Wednesday, January 28, 2009


Oxyacetylene Welding
Oxygen and acetylene are burned together to produce a flame that is hotter than the melting point of most metals. The temperature of an oxyacetylene flame is generally accepted at being around 6000®F. This process can be used for joining, heating and cutting metals. Heating with the oxyacetylene is often used for forming metals into various shapes and heat treating metals in operations such as annealing, flame hardening, tempering, case hardening, and stress relieving. Stream of pure oxygen is directed against an area of heated metal. This action causes the metal to oxidize, or burn, and thus cut. Regulator is designed to handle and control the high pressure of acetylene and make this using gas safe. Before attaching a regulator to an oxygen or acetylene cylinder, crack the valve. Cracking means to open the valve slightly for a second to clear the outlet of any dirt to prevent malfunction.

Two types of blow pipes are available, injector and medium pressure. The main difference between the two is that the injector can use acetylene at pressure of less than 1psi while the medium pressure torches require that the acetylene be supplied at the pressure from 1psi to 15psi. All welding torch makers offer tip suggestions for various thickness of metals being welded with their particular blowpipe. All cutting blowpipes are designed to allow mixed oxygen and acetylene to be released through special preheated orifices in the head of the unit. Assuming that you are right-handed, hold the blowpipe in this hand and the striker in your left. Turn the acetylene control knob open a crack, just enough to let some gas flow through the tip. Hold the striker close to the tip and squeeze it a few times to generate enough sparks to light the acetylene.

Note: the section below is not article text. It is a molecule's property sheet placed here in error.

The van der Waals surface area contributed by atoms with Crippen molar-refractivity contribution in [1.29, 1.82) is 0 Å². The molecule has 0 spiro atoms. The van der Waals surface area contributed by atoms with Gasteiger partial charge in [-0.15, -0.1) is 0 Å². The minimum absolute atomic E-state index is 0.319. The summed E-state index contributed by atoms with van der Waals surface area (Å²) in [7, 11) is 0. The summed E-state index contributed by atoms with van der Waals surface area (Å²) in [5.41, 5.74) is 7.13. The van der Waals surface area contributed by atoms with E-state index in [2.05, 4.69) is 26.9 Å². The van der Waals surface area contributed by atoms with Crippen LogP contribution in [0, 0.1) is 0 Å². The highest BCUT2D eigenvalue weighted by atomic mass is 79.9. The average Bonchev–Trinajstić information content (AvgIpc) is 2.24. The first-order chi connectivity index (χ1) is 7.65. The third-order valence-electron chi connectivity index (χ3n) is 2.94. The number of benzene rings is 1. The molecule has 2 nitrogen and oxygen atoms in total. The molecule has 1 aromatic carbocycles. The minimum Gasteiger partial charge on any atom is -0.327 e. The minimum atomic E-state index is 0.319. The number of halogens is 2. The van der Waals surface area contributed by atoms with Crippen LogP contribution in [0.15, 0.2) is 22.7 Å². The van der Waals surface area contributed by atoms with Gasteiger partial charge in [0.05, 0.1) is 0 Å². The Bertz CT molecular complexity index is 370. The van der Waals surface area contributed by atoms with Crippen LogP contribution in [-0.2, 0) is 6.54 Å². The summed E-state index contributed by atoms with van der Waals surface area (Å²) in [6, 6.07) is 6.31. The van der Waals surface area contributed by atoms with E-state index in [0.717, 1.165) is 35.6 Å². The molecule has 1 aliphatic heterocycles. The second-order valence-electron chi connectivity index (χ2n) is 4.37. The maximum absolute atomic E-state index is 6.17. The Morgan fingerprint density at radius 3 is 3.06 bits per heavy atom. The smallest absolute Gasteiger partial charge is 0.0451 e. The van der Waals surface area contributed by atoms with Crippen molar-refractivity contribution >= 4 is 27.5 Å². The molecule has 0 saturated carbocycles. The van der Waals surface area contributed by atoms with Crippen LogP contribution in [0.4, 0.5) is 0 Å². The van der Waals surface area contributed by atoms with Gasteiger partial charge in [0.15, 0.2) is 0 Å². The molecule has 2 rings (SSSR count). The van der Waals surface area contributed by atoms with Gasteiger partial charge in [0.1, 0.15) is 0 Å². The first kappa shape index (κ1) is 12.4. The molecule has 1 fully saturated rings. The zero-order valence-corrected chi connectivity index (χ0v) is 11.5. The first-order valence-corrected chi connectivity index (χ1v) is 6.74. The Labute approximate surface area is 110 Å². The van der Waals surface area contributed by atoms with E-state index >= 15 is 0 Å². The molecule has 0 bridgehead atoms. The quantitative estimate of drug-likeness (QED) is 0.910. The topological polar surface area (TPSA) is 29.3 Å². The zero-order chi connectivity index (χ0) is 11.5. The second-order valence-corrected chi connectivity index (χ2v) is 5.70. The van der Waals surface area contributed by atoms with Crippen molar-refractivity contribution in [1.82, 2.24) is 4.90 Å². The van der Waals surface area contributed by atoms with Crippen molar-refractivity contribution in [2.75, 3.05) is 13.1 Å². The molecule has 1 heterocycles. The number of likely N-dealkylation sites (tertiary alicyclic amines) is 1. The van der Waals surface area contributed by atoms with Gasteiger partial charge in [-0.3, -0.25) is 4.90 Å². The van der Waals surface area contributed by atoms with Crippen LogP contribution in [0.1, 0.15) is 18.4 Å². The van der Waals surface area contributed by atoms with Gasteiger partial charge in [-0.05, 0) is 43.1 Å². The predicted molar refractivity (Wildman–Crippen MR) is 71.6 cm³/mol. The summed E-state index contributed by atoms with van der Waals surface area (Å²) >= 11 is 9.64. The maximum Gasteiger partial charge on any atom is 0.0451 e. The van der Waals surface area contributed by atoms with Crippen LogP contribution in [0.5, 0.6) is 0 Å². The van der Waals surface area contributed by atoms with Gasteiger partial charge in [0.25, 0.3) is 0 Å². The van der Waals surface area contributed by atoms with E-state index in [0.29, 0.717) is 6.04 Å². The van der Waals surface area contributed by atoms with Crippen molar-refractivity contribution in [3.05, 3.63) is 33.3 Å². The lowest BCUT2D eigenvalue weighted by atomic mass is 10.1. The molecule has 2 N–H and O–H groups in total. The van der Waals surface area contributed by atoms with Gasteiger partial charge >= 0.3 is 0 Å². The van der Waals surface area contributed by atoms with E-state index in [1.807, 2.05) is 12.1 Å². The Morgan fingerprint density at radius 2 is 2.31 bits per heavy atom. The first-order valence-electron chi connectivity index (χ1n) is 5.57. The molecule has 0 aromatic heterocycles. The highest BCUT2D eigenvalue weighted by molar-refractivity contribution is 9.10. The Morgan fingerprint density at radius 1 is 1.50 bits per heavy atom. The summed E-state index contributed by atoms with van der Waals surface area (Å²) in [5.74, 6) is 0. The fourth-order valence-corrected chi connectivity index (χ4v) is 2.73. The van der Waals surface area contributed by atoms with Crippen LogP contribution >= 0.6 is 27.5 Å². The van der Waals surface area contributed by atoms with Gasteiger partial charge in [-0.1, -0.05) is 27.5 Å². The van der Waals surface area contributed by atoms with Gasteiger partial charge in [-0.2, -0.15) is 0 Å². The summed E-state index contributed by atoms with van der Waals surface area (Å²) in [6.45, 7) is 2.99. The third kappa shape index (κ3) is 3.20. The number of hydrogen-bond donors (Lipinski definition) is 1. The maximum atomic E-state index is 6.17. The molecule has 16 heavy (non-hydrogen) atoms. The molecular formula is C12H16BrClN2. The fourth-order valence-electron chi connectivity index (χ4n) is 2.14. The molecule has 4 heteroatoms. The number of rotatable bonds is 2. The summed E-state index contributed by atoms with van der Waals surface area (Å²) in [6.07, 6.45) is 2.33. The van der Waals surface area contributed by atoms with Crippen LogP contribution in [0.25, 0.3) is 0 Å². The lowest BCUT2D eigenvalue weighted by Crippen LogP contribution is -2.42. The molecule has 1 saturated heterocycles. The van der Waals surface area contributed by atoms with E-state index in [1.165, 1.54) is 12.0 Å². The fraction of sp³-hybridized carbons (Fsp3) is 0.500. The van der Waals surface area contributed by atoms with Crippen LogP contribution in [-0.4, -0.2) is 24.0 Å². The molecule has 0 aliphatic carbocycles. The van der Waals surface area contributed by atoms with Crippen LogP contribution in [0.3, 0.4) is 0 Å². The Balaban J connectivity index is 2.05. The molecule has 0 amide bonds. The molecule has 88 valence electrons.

- Acetylene should be stored away from heat sources and other fuels.
- Safety plugs melt at about the same temperature as boiling water, and they can “blow out” as a result of rough handling
- Do not open the valve on an acetylene cylinder more than 1.5 turns as this may cause the acetone in the tank escape with the acetylene. Acetone will damage the rubber and plastic parts in the system including hose and regulator.
- Always use acetylene in an upright position.
- Never use any lubricant on regulator parts
- Use the soap test to detect leakage
- Put on gloves and goggles

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